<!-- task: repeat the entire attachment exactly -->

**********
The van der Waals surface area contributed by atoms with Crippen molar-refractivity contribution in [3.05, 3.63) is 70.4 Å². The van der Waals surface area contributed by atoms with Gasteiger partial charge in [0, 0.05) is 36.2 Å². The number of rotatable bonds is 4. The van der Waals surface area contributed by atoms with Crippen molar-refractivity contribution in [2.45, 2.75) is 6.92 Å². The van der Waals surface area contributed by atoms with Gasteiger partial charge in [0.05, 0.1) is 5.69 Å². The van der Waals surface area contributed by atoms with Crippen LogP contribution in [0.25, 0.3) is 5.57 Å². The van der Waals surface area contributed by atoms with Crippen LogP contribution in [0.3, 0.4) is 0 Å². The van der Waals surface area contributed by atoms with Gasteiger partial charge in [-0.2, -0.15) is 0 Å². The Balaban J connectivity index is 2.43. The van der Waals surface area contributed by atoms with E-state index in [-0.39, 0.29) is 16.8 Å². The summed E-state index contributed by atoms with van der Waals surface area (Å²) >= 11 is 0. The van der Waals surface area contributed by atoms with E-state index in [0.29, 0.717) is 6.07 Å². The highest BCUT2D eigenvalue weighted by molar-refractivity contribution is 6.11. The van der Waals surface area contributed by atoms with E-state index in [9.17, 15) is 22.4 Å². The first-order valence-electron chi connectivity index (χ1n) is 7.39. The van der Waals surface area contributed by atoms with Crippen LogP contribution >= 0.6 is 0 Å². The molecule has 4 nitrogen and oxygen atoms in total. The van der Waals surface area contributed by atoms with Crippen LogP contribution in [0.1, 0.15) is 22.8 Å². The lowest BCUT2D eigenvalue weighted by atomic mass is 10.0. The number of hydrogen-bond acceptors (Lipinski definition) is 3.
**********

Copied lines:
The van der Waals surface area contributed by atoms with Crippen molar-refractivity contribution in [3.05, 3.63) is 70.4 Å². The van der Waals surface area contributed by atoms with Gasteiger partial charge in [0, 0.05) is 36.2 Å². The number of rotatable bonds is 4. The van der Waals surface area contributed by atoms with Crippen molar-refractivity contribution in [2.45, 2.75) is 6.92 Å². The van der Waals surface area contributed by atoms with Gasteiger partial charge in [0.05, 0.1) is 5.69 Å². The van der Waals surface area contributed by atoms with Crippen LogP contribution in [0.25, 0.3) is 5.57 Å². The van der Waals surface area contributed by atoms with Crippen LogP contribution in [0.3, 0.4) is 0 Å². The van der Waals surface area contributed by atoms with Gasteiger partial charge in [-0.2, -0.15) is 0 Å². The Balaban J connectivity index is 2.43. The van der Waals surface area contributed by atoms with E-state index in [-0.39, 0.29) is 16.8 Å². The summed E-state index contributed by atoms with van der Waals surface area (Å²) >= 11 is 0. The van der Waals surface area contributed by atoms with E-state index in [0.29, 0.717) is 6.07 Å². The highest BCUT2D eigenvalue weighted by molar-refractivity contribution is 6.11. The van der Waals surface area contributed by atoms with E-state index in [9.17, 15) is 22.4 Å². The first-order valence-electron chi connectivity index (χ1n) is 7.39. The van der Waals surface area contributed by atoms with Crippen LogP contribution >= 0.6 is 0 Å². The molecule has 4 nitrogen and oxygen atoms in total. The van der Waals surface area contributed by atoms with Crippen LogP contribution in [0.1, 0.15) is 22.8 Å². The lowest BCUT2D eigenvalue weighted by atomic mass is 10.0. The number of hydrogen-bond acceptors (Lipinski definition) is 3.